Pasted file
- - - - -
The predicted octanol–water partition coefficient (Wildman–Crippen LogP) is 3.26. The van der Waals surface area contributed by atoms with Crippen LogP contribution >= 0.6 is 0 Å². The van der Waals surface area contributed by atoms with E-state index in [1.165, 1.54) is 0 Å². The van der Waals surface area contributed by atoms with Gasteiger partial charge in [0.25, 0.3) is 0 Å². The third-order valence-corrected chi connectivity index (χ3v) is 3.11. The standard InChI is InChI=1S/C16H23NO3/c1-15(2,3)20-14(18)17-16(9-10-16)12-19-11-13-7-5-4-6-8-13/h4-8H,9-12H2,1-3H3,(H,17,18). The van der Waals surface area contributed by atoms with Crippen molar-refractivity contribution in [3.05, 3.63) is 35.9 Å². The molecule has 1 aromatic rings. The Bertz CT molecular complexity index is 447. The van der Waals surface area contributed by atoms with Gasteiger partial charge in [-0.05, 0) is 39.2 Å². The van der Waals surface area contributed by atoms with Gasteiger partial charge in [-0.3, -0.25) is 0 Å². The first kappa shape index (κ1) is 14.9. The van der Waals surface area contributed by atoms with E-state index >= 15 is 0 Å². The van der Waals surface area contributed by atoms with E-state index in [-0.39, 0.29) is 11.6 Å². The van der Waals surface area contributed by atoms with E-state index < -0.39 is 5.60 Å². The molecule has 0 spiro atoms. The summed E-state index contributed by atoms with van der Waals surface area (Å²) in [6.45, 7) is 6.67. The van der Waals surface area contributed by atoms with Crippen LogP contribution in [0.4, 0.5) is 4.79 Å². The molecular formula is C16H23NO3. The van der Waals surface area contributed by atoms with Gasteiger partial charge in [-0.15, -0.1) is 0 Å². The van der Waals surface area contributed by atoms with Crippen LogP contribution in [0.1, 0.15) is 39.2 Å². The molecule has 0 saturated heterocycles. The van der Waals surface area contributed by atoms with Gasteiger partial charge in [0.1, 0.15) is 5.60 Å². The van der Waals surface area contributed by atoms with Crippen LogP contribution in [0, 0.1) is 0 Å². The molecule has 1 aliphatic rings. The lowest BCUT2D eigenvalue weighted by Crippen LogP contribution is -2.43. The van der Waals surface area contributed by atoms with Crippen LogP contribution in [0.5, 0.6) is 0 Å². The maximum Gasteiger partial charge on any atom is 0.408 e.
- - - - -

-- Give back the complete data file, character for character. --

The predicted octanol–water partition coefficient (Wildman–Crippen LogP) is 3.26. The van der Waals surface area contributed by atoms with Crippen LogP contribution >= 0.6 is 0 Å². The van der Waals surface area contributed by atoms with E-state index in [1.165, 1.54) is 0 Å². The van der Waals surface area contributed by atoms with Gasteiger partial charge in [0.25, 0.3) is 0 Å². The third-order valence-corrected chi connectivity index (χ3v) is 3.11. The standard InChI is InChI=1S/C16H23NO3/c1-15(2,3)20-14(18)17-16(9-10-16)12-19-11-13-7-5-4-6-8-13/h4-8H,9-12H2,1-3H3,(H,17,18). The van der Waals surface area contributed by atoms with Crippen molar-refractivity contribution in [3.05, 3.63) is 35.9 Å². The molecule has 1 aromatic rings. The Bertz CT molecular complexity index is 447. The van der Waals surface area contributed by atoms with Gasteiger partial charge in [-0.05, 0) is 39.2 Å². The van der Waals surface area contributed by atoms with Gasteiger partial charge in [-0.3, -0.25) is 0 Å². The first kappa shape index (κ1) is 14.9. The van der Waals surface area contributed by atoms with E-state index >= 15 is 0 Å². The van der Waals surface area contributed by atoms with E-state index in [-0.39, 0.29) is 11.6 Å². The van der Waals surface area contributed by atoms with E-state index < -0.39 is 5.60 Å². The molecule has 0 spiro atoms. The summed E-state index contributed by atoms with van der Waals surface area (Å²) in [6.45, 7) is 6.67. The van der Waals surface area contributed by atoms with Crippen LogP contribution in [0.4, 0.5) is 4.79 Å². The molecular formula is C16H23NO3. The van der Waals surface area contributed by atoms with Gasteiger partial charge in [-0.15, -0.1) is 0 Å². The van der Waals surface area contributed by atoms with Crippen LogP contribution in [0.1, 0.15) is 39.2 Å². The molecule has 0 saturated heterocycles. The van der Waals surface area contributed by atoms with Gasteiger partial charge in [0.1, 0.15) is 5.60 Å². The van der Waals surface area contributed by atoms with Crippen LogP contribution in [0, 0.1) is 0 Å². The molecule has 1 aliphatic rings. The lowest BCUT2D eigenvalue weighted by Crippen LogP contribution is -2.43. The van der Waals surface area contributed by atoms with Crippen LogP contribution in [0.5, 0.6) is 0 Å². The maximum Gasteiger partial charge on any atom is 0.408 e.